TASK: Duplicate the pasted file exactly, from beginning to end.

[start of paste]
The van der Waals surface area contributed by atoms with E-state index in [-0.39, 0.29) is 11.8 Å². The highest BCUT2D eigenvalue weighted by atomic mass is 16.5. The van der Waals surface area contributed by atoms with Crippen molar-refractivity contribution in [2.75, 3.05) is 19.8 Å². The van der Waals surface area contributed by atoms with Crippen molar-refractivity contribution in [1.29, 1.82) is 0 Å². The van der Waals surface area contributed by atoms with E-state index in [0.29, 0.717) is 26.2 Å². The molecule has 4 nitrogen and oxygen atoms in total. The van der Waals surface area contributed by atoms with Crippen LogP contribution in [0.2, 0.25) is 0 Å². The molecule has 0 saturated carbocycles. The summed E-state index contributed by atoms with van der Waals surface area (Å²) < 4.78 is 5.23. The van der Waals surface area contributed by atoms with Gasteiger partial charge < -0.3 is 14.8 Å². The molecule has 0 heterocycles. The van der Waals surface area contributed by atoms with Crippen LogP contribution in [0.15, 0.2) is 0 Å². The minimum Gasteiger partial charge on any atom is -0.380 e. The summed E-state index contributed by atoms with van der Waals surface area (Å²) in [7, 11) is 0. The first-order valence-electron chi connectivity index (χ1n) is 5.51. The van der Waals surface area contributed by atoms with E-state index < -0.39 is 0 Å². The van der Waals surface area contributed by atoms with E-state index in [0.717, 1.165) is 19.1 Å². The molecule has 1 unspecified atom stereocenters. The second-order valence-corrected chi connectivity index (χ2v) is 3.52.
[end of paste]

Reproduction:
The van der Waals surface area contributed by atoms with E-state index in [-0.39, 0.29) is 11.8 Å². The highest BCUT2D eigenvalue weighted by atomic mass is 16.5. The van der Waals surface area contributed by atoms with Crippen molar-refractivity contribution in [2.75, 3.05) is 19.8 Å². The van der Waals surface area contributed by atoms with Crippen molar-refractivity contribution in [1.29, 1.82) is 0 Å². The van der Waals surface area contributed by atoms with E-state index in [0.29, 0.717) is 26.2 Å². The molecule has 4 nitrogen and oxygen atoms in total. The van der Waals surface area contributed by atoms with Crippen LogP contribution in [0.2, 0.25) is 0 Å². The molecule has 0 saturated carbocycles. The summed E-state index contributed by atoms with van der Waals surface area (Å²) < 4.78 is 5.23. The van der Waals surface area contributed by atoms with Gasteiger partial charge < -0.3 is 14.8 Å². The molecule has 0 heterocycles. The van der Waals surface area contributed by atoms with Crippen LogP contribution in [0.15, 0.2) is 0 Å². The minimum Gasteiger partial charge on any atom is -0.380 e. The summed E-state index contributed by atoms with van der Waals surface area (Å²) in [7, 11) is 0. The first-order valence-electron chi connectivity index (χ1n) is 5.51. The van der Waals surface area contributed by atoms with E-state index < -0.39 is 0 Å². The van der Waals surface area contributed by atoms with E-state index in [0.717, 1.165) is 19.1 Å². The molecule has 1 unspecified atom stereocenters. The second-order valence-corrected chi connectivity index (χ2v) is 3.52.